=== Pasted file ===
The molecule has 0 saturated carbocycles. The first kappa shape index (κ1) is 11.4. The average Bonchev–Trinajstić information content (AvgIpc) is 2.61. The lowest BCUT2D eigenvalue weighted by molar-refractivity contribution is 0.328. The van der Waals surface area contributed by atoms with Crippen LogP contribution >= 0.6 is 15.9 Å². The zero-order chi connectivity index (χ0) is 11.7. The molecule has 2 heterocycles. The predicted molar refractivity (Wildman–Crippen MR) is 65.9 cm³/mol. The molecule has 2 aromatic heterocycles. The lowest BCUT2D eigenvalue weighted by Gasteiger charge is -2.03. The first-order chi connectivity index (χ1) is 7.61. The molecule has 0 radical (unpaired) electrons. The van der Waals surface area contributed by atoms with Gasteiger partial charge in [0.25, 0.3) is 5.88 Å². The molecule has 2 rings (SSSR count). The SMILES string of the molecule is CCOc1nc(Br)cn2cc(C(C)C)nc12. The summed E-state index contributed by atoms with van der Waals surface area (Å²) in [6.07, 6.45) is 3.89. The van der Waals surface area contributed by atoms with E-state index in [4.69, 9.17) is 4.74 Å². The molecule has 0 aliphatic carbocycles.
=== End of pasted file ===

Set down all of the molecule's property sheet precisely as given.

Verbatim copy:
The molecule has 0 saturated carbocycles. The first kappa shape index (κ1) is 11.4. The average Bonchev–Trinajstić information content (AvgIpc) is 2.61. The lowest BCUT2D eigenvalue weighted by molar-refractivity contribution is 0.328. The van der Waals surface area contributed by atoms with Crippen LogP contribution >= 0.6 is 15.9 Å². The zero-order chi connectivity index (χ0) is 11.7. The molecule has 2 heterocycles. The predicted molar refractivity (Wildman–Crippen MR) is 65.9 cm³/mol. The molecule has 2 aromatic heterocycles. The lowest BCUT2D eigenvalue weighted by Gasteiger charge is -2.03. The first-order chi connectivity index (χ1) is 7.61. The molecule has 0 radical (unpaired) electrons. The van der Waals surface area contributed by atoms with Gasteiger partial charge in [0.25, 0.3) is 5.88 Å². The molecule has 2 rings (SSSR count). The SMILES string of the molecule is CCOc1nc(Br)cn2cc(C(C)C)nc12. The summed E-state index contributed by atoms with van der Waals surface area (Å²) in [6.07, 6.45) is 3.89. The van der Waals surface area contributed by atoms with E-state index in [4.69, 9.17) is 4.74 Å². The molecule has 0 aliphatic carbocycles.